Bitcoin, Ether, and other currencies have long been in a state of limbo when it comes to federal laws. Depending on which department is talking, they may be considered currencies, or maybe not, and they may be foreign currencies, or maybe not. However, with the increased focus on regulation, it can be assumed that soon enough, a consensus will be reached.
But until that day comes, each department must regulate itself, and that has interesting implications in the United States, especially for those looking to work in positions where a security clearance is needed.
Security clearances are issued by the United States Department of Defense. Right now, the DoD does not have guidelines on how owning cryptocurrencies should impact the security clearance of an individual. According to the Pentagon, there is significant concern that owning cryptocurrencies indicates that the individual is someone inclined to engage in risky, or even criminal, behavior.
Should the DoD decide that owning cryptocurrency makes someone ineligible for a security clearance, the impact could be massive; over four million people currently hold some level of security clearance issued by the DoD.
On the surface, this might seem reasonable; cryptocurrencies certainly can be used in illegal activities, with certain coins being more likely to be used in such enterprises than others. And the DoD does not want to issue security clearances to criminals. However, implementing a ban on those holding such currencies could be problematic for government efforts to expand American influence in the technology sphere.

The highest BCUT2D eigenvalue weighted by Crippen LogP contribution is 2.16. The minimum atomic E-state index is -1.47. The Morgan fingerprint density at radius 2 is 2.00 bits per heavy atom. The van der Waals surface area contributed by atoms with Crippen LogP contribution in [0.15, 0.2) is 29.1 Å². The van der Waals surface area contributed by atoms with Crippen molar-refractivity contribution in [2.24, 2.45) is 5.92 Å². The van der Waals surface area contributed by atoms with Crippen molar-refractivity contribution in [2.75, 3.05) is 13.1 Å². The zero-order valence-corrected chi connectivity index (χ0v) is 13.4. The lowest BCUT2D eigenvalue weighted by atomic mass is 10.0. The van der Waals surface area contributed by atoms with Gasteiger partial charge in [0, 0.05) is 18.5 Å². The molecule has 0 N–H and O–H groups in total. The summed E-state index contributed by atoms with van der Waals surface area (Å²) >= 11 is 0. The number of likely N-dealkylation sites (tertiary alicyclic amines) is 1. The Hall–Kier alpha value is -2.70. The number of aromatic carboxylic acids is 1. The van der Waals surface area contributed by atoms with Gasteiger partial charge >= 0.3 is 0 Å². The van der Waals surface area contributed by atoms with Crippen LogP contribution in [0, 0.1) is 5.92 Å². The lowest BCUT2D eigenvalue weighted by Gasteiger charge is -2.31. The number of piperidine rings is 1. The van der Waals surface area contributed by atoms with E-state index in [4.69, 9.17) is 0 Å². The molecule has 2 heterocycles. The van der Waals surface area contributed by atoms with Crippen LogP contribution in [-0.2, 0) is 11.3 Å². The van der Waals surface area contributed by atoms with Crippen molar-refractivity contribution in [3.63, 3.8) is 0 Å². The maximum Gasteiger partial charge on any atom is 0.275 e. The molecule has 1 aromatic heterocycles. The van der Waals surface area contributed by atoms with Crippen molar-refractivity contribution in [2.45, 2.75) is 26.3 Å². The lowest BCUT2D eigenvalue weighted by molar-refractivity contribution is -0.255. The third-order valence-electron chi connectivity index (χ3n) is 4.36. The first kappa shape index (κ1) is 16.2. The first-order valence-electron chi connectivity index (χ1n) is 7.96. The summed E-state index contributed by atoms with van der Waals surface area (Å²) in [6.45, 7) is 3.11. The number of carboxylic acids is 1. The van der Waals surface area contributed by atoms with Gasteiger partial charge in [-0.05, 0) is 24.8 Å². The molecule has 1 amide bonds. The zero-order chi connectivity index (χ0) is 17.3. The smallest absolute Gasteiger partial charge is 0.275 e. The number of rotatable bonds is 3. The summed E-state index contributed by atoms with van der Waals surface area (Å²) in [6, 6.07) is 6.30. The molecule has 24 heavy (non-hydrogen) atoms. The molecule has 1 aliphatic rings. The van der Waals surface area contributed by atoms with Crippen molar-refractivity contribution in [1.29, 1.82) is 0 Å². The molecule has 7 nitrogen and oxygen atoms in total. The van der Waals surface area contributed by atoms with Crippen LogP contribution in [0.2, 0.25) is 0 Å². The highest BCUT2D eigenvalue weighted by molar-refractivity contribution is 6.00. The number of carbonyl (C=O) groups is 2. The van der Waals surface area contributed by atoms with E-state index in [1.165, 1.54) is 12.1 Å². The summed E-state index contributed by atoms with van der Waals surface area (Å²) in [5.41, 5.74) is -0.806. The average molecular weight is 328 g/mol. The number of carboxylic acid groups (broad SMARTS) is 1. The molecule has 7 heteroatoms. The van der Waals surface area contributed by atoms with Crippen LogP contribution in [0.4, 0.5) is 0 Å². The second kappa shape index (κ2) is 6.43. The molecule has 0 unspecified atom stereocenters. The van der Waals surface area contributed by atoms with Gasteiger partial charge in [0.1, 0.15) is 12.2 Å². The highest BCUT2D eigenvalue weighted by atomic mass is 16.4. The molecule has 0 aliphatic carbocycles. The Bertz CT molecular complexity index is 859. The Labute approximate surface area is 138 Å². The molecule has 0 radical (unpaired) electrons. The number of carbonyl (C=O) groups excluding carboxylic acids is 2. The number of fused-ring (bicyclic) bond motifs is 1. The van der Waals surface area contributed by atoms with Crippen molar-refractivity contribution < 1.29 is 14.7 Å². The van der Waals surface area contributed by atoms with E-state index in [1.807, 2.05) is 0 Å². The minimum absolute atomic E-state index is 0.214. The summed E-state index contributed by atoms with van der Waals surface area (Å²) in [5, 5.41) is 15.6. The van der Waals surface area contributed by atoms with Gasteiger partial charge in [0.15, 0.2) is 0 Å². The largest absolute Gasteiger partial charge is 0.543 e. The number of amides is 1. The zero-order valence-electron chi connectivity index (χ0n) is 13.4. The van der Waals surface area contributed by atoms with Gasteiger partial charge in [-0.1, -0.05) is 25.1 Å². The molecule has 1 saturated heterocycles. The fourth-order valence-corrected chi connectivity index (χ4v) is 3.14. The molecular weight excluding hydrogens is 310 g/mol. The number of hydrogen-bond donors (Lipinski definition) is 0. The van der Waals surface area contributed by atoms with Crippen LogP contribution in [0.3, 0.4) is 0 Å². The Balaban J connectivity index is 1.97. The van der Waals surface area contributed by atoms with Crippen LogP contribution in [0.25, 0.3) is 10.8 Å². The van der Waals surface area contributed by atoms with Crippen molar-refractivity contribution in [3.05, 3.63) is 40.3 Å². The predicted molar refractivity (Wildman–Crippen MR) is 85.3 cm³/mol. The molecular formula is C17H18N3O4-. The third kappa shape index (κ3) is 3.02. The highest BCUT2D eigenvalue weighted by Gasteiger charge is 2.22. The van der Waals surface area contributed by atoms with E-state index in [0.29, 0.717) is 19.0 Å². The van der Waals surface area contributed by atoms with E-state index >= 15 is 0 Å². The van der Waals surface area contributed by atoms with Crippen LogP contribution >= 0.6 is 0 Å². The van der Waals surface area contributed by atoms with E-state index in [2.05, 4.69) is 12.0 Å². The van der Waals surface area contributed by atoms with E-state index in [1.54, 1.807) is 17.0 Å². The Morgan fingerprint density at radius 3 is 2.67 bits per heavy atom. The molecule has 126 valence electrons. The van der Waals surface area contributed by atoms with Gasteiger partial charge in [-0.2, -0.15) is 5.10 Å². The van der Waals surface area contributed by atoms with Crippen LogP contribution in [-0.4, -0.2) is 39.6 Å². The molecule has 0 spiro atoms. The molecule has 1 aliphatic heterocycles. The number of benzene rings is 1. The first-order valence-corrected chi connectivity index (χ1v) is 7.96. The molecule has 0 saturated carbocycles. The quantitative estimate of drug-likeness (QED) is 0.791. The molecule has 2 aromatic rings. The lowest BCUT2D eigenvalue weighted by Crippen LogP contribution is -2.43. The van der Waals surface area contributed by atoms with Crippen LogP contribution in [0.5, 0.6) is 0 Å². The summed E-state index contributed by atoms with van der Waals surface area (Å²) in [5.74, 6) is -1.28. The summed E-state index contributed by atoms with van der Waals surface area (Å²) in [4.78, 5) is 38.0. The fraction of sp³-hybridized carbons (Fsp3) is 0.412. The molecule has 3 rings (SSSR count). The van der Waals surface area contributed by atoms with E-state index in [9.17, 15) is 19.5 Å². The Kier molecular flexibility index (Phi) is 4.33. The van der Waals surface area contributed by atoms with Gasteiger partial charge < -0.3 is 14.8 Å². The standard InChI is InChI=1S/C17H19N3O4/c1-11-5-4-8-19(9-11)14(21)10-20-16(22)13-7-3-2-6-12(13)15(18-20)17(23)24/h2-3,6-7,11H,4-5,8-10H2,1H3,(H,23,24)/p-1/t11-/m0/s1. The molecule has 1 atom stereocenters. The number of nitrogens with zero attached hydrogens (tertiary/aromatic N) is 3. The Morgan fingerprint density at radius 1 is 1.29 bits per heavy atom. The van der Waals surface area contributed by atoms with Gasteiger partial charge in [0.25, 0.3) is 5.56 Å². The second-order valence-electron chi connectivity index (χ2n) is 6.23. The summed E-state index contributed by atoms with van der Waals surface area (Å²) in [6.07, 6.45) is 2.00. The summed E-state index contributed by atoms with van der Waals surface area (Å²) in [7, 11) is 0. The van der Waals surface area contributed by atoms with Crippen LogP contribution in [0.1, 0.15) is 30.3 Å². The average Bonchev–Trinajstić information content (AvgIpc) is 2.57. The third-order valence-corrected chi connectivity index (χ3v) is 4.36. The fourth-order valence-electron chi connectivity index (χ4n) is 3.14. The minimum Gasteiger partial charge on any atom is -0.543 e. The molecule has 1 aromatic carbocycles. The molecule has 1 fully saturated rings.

Those in the tech industry are more inclined than the general population to invest in cryptocurrency. This means that if the US wants to recruit the best and brightest for technology positions, they will either need to allow for cryptocurrency ownership or risk not getting the best candidates for given positions. As cryptocurrencies can be highly valuable, candidates may prefer to keep them than hold a government job.
For now, the DoD is not taking action on the matter, instead waiting for the Securities Exchange Commission to give further guidance.